Pfizer has signed a deal with a UN-backed group allowing other manufacturers to make its experimental COVID-19 pill, potentially making the drug available to more than half of the world’s population.
The US pharmaceutical giant said on Tuesday that it would grant a licence to the Geneva-based Medicines Patent Pool, which would let generic drug companies produce the antiviral pill for use in 95 countries, reaching 53% of the world’s population.
Pfizer has agreed to forego royalties on sales in low-income countries, and will waive royalties on sales in all countries covered by the agreement, while COVID-19 remains a public health emergency.
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Health officials said the fact that the deal was struck before the drug’s approval for use anywhere could help end the pandemic faster.
Esteban Burrone, head of policy at the Medicines Patent Pool, said: “It’s quite significant that we will be able to provide access to a drug that appears to be effective and has just been developed, to more than four billion people”.
He estimated that other manufacturers would be able to start producing the pill within months, but acknowledged the agreement wouldn’t please everyone.
“We try to strike a very delicate balance between the interests of the (company), the sustainability required by generic producers and most importantly, the public health needs in lower and middle-income countries,” Mr Burrone said.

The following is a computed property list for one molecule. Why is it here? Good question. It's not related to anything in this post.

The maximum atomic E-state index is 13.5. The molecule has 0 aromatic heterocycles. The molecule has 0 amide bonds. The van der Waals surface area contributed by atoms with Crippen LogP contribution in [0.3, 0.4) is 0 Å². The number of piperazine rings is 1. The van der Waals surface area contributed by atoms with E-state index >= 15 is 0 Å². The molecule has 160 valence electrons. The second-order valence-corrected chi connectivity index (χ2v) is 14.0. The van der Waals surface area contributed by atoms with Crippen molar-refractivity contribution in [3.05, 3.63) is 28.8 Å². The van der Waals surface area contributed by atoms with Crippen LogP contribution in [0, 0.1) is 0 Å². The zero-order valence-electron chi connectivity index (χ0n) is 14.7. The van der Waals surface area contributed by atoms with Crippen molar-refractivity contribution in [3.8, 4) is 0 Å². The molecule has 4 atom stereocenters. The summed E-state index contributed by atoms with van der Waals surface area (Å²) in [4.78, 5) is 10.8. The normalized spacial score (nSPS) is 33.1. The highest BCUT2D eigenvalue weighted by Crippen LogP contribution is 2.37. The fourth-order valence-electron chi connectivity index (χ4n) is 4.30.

The deal excludes certain large countries that have suffered devastating coronavirus outbreaks. For example, while a Brazilian drug company could get a licence to make the pill for export to other countries, the medicine could not be made generically for use in Brazil.
Doctors Without Borders said it was “disheartened” that the Pfizer deal does not make the drug available to the entire world, noting that the agreement announced Tuesday also excludes countries including China, Argentina and Thailand.
“The world knows by now that access to COVID-19 medical tools needs to be guaranteed for everyone, everywhere, if we really want to control this pandemic,” said Yuanqiong Hu, a senior legal policy adviser at Doctors Without Borders.
Earlier this month, Pfizer claimed its pill cut the risk of hospitalisation and death by nearly 90% in mild to moderate COVID cases, causing independent experts to recommend halting the company’s study based on its promising results.
Pfizer said it will ask the US Food and Drug Administration and other regulators to authorise the pill as soon as possible.
Since the start of the pandemic, researchers worldwide have raced to develop a pill to treat COVID-19 that can be taken at home easily to ease symptoms, as currently most treatments must be delivered intravenously or by injection.
Earlier this month Britain authorized Merck’s COVID-19 pill, which is pending approval elsewhere.
Merck has also agreed with the Medicines Patent Pool to let other companies produce its molnupiravir pill, making it available in 105 poorer countries.
These agreements to share COVID-19 drug patents stands in contrast to the refusal of Pfizer and other vaccine-makers to release their vaccine recipes for wider production.
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Fewer than 1% of Pfizer’s COVID jabs have gone to poorer countries.
A hub, set up by the World Health Organisation in South Africa designed to share messenger RNA vaccine recipes and technologies, has not attracted any pharmaceutical participation.
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